To Edit the Editor

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The editors of our major anthologies face their share of trade-offs and hard choices. One might alter the Shakespeare canon; or make the case for Christina Rossetti’s poetry being superior to Matthew Arnold’s; or recover a lost voice while silencing another. A sure sign of danger, however, is when editorializing takes on a life of its own:

Donne was long grouped with Herbert, Vaughan, Crashaw, Marvell, Traherne, and Cowley under the heading of “Metaphysical poets.” The expression was first employed by critics like Samuel Johnson and William Hazlitt, who found the intricate conceits and self-conscious learning of these poets incompatible with poetic beauty and sincerity. Early in the twentieth century, T. S. Eliot sought to restore their reputation, attributing to them a unity of thought and feeling that had since their time been lost. There was, however, no formal “school” of Metaphysical poetry, and the characteristics ascribed to it by later critics pertain chiefly to Donne. Like Ben Jonson, John Donne immensely influenced the succeeding generation, but he remains a singularity.  

It seems to me that the student who imbibes this wisdom from the Norton Anthology of English Literature (10th ed.) is going to scrap Metaphysical poetry, while the teacher who might have mentioned it will choose not to.

Without intending cruelty, I would ask, has any editor of the Norton Anthology ever written such incitements to poetry as the following, all taken from Eliot’s 1921 essay “The Metaphysical Poets”?

…their mode of feeling was directly and freshly altered by their reading and thought.  In Chapman especially there is a direct sensuous apprehension of thought, or a recreation of thought into feeling, which is exactly what we find in Donne.

A thought to Donne was an experience; it modified his sensibility. When a poet’s mind is perfectly equipped for its work, it is constantly amalgamating disparate experience.

…the ordinary man…. falls in love, or reads Spinoza, and these two experiences have nothing to do with each other, or with the noise of the typewriter or the smell of cooking; in the mind of the poet these experiences are always forming new wholes.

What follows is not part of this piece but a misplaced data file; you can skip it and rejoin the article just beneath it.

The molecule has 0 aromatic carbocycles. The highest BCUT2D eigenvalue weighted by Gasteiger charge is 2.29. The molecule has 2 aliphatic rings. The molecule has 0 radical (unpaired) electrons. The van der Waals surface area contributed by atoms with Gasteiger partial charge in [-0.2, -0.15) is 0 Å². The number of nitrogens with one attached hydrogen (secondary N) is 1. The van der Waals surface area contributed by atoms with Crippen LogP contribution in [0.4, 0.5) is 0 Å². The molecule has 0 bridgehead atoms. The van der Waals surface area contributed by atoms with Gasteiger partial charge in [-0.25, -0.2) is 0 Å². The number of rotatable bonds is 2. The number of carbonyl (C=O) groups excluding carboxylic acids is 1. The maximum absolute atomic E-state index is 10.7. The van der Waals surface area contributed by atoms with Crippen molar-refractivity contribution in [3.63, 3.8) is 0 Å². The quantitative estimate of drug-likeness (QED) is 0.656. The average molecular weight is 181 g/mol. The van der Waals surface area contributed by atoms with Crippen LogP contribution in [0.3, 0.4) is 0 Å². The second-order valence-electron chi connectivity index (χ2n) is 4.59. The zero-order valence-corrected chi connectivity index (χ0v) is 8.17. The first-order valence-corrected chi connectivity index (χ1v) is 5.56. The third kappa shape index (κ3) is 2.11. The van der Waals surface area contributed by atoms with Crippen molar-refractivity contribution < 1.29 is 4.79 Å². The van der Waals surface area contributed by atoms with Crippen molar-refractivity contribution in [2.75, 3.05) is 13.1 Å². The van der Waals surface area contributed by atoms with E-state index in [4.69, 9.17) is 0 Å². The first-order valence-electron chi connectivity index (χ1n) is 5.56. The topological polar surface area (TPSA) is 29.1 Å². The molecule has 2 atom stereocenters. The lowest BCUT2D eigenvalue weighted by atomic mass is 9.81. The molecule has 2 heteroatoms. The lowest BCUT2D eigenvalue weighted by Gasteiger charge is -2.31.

Responding to Dr. Johnson’s famous “yoked together by violence”:

…a degree of heterogeneity of material compelled into unity by operation of the poet’s mind is omnipresent in poetry.  [That makes one think of Coleridge’s conception of “Imagination.”]

Eliot in his concluding paragraph:

We can only say that it appears likely that poets in our civilization, as it exists at present, must be difficult.  Our civilization comprehends great variety and complexity, and this variety and complexity, playing upon a refined sensibility, must produce various and complex results. The poet must become more and more comprehensive, more allusive, more indirect, in order to force, to dislocate if necessary, language into his meaning.

Why is Metaphysical poetry being edited out of the Norton?

I want to suggest that historicism is the culprit, or, more judiciously and fairly, that historicism is the culprit when it indulges itself at literature’s expense. To construct a historical background is, few would deny, an important part of studying any author. But it is never the whole. Literature and history are and must remain separate disciplines. By placing too great an emphasis on history, we risk eroding the field of literature. In other words, we risk turning literature into a byproduct of history.

Is “Metaphysical poetry” a worse offender than, say, “the Renaissance,” “Augustan literature,” or “the Age of Johnson”? What is more artificial than “the Sixteenth Century”? An obsessive historicist—the specialist of disintegration—will superannuate such terms, although they help us make sense of literary history.

The notion of schools or movements is especially valuable to poets. It gives them a platform, to support or attack. It helps them to understand the work they are up to; to bring order to a vast and bewildering expanse; to find sustenance and power in the past.

Emily Dickinson apparently never read Donne. She read Herbert and Vaughan. But it is a loss for the young writer who cannot hear the “Metaphysical” note in her poetry.

I would not talk, like Cornets –
I’d rather be the One
Raised softly to the Ceilings –
And out, and easy on –
Through Villages of Ether –
Myself endued Balloon
By but a lip of Metal –
The pier to my Pontoon –

If a literary editor ought to serve literature, it follows that he or she ought to maintain the grounds of a living tradition. This work of custodianship was once widely approved. It continues in a small number of books and journals, including Literary Imagination and Literary Matters. “The past is not necessarily conservative,” the great Derek Mahon once said to me (Elizabeth Bishop, on the subject of “tradition,” would have agreed). And yet, many scholars, goaded by whatever bugbears and dragonets, remain hostile to literary tradition. They work in an endangered field. It may be a strange irony, but “Metaphysical poetry” is their friend.

Author’s note: I wish to thank my stepfather, the poet and scholar David Kleinbard, who supplied all the quotations from Eliot via email, as well as the aside about Coleridge. Professor Emeritus Kleinbard (CUNY Graduate Center) reminds me that Eliot’s essay begins with his comments on Herbert Grierson’s collection, Metaphysical Lyrics and Poems of the Seventeenth Century: Donne to Butler. Grierson’s collection was first published in 1921. Kleinbard bought and used the book while he was at King’s College, Cambridge, 1956-58. He still has it.